These sentiments began to reveal themselves in Rizal’s writing and speech. He had stopped writing
for a short while to respect a request from his mother. She was greatly distressed by the direction
in which his words were going and she urged him to stop. There finally came an occasion where
Rizal decided to put his promise aside for a night. Two expatriate artists from the Philippines had
been recognized for their talent and he was to give a speech at their gala. The speech he delivered
that night was “his first open challenge to the regime” and the beginning of his walk towards death
(pp. 122). The following novels that he would publish based on his experience in both Europe and
the Philippines, titled Noli Me Tángere and El Filibusterismo, would serve as inspiration for an
organization called Katipunan to begin a revolution.
I was shocked to believe that despite Rizal’s developing theories about the relationship between
Spain and the Philippines he still did not believe that the Filipinos were ready for revolution.
“In Rizal’s mind the Filipinos of his generation were not yet ready for revolution because they were
not yet ready for independence, and they were not ready for independence because they were still
unworthy of it. When the individual had learned to value social good above personal advantage, and
when these individuals had become a nation, then ‘God would provide the weapon,’ whatever it
might be, whether revolution or otherwise, and independence would be won.” (pp. 300)
Despite what he expressed he still had very clear ideas of what specifically he wanted changed.
Guerrero cites the dialogue between Rizal and a politico-military governor. Within the conversation
Rizal expresses his desire for change within all branches of administration, primary instruction,
equal division of government jobs between natives and colonizers, a moral administration, and
schools of arts and trades in provincial capitals. He was incredibly specific in targeting the areas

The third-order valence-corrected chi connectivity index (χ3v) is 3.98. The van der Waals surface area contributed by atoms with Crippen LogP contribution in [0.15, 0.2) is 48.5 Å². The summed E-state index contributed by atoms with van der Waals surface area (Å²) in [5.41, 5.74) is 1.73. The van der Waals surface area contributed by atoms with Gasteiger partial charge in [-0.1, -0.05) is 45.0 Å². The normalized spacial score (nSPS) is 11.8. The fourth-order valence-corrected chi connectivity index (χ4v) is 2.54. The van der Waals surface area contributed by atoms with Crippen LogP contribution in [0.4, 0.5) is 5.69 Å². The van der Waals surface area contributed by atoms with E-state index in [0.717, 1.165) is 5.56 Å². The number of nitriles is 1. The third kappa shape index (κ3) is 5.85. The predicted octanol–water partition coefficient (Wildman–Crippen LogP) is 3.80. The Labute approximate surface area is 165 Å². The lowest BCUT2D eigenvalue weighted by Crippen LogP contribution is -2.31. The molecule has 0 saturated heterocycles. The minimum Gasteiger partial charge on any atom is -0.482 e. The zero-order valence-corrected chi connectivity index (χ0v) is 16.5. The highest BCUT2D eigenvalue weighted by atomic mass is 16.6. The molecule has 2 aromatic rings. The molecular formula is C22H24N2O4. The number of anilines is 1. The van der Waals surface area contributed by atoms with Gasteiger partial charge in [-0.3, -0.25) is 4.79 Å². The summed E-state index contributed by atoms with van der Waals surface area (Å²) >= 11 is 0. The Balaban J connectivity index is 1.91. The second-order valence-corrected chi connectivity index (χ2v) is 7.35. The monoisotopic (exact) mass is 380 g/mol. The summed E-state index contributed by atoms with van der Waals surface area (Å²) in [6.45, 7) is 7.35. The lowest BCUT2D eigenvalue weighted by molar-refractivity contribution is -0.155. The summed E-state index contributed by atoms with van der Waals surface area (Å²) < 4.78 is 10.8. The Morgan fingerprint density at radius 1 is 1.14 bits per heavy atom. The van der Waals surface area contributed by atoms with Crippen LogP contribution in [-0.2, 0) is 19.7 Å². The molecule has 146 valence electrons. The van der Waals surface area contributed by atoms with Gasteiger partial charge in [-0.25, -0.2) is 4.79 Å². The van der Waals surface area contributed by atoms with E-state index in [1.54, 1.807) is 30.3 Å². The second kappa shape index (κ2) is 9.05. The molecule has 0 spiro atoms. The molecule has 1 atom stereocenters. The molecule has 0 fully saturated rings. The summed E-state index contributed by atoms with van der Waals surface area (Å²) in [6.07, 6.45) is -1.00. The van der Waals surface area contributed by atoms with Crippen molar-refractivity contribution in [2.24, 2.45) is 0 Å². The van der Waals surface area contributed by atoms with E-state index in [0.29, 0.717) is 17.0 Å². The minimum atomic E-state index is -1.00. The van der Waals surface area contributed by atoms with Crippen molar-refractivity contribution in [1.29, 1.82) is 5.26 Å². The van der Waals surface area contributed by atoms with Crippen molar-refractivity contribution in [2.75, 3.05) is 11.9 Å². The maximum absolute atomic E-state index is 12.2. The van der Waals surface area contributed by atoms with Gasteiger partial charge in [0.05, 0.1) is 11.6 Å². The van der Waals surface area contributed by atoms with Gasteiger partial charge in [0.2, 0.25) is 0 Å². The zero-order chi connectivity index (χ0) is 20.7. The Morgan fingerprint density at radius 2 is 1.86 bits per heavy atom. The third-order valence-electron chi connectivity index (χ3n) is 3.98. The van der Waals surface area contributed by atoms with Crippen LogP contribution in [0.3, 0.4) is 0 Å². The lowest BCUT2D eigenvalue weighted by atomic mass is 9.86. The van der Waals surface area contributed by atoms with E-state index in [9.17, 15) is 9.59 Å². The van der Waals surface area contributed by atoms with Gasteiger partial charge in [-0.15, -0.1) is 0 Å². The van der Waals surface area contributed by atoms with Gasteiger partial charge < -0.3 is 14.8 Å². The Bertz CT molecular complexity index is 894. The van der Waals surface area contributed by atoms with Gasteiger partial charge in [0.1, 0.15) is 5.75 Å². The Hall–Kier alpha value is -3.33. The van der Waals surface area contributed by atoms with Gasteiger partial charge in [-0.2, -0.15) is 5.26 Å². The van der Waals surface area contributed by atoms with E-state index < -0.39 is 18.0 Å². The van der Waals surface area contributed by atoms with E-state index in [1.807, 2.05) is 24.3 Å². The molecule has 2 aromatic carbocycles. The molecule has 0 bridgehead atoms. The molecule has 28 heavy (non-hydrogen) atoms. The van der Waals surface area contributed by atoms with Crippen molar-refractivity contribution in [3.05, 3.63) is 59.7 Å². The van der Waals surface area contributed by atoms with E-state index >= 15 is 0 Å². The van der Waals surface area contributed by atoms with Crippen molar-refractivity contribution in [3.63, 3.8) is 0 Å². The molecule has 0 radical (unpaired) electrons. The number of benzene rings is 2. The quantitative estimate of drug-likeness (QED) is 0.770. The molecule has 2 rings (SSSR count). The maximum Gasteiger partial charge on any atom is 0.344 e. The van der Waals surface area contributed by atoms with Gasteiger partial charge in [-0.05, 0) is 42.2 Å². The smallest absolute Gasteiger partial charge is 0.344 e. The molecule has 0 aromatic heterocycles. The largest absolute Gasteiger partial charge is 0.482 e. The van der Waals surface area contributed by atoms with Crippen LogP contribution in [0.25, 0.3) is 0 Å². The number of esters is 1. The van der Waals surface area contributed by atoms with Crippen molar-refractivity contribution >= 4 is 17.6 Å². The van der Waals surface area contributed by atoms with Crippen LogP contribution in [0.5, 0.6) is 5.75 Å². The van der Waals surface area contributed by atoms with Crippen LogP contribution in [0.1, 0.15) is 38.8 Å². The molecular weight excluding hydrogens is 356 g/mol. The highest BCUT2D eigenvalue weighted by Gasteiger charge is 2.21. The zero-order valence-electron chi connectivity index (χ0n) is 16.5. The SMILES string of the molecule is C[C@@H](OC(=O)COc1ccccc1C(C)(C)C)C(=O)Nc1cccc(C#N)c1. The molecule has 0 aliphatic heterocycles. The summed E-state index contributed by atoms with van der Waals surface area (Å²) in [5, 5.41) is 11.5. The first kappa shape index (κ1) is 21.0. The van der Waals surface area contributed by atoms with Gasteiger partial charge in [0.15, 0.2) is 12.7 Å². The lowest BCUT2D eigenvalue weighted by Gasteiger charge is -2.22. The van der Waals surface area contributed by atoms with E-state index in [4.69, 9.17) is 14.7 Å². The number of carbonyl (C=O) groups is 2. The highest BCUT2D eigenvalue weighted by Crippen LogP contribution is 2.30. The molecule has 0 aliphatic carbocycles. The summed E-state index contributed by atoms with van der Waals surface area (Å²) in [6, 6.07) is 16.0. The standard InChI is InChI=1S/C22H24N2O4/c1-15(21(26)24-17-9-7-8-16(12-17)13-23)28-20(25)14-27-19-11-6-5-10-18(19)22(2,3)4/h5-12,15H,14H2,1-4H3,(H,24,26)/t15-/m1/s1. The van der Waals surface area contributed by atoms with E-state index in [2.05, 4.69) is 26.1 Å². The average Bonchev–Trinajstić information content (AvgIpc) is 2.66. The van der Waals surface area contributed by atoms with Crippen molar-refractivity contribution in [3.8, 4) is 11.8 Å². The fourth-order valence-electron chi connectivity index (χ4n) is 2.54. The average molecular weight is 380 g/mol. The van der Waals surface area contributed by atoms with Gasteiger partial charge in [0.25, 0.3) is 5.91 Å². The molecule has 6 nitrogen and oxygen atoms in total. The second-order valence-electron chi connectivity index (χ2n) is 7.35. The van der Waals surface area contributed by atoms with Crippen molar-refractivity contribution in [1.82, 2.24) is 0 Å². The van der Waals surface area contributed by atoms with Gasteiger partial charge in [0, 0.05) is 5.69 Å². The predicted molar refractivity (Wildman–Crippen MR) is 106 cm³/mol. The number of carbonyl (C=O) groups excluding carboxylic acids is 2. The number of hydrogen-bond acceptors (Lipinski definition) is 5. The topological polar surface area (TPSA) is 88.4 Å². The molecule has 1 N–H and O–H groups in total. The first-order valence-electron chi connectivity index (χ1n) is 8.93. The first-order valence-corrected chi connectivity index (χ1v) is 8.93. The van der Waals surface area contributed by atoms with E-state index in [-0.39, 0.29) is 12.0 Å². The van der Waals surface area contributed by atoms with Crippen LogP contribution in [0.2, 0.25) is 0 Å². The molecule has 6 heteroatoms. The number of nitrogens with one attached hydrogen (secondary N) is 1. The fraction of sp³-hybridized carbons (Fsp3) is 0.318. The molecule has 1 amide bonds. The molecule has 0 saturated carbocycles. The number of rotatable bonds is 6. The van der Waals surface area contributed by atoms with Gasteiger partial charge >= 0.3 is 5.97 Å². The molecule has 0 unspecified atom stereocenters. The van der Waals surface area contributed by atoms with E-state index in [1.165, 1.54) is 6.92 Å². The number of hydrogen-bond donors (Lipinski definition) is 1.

where he saw the prevalence of inequality between the native and the Spaniards. In this targeting it
also directly confronted the friars that were part of the system of injustice within the Philippines.
He did, however, disagree with violence within a revolution which eventually caused him to drift
from the organization I mentioned earlier, Katipunan.
His mere association with this group is what eventually spurred his death. He had upset the
government and readers of his work for years and finally they had leverage to have Rizal executed.
Katipunan had spurred an outright revolution that soon grew to national levels, and although Rizal
did not participate with them, they had adopted his name.
“[If] Katipunan’s Revolution broke out, it was sure as death that he would be suspected of desiring
to remain in the Philippines in order to lead it; just as it was almost equally sure that in fact the
Revolution would be made in his name.” (pp. 407)
And this indeed is what happened. En route to Cuba he was arrested and sent back to the
Philippines for his trial and execution. He had been charged with an offence that called for extreme
penalty- “rebellion against the Mother Country” (pp. 506). Although his mother tried pleading with
the authorities, and even Rizal himself tried explaining his situation, his death was already set in
place. On the morning of December 30, 1896 Rizal was executed by firing squad facing the bay. It
was Rizal who first brought to light in such a public manner the worth of the Filipino nation, and
claimed that title for himself. This is why many refer to him as “The First Filipino” and this book is
titled as such.
“It was Rizal who lifted up the hearts of his generation, and who is enshrined by the Nation and the
Republic he made” (pp. 530. He became a symbol of “peace, freedom, justice, and virtue” and this is
the reason that his legacy lives on in the Philippines to this day.
Guerrero, L. M. The First Filipino. Guerrero Publishing Inc.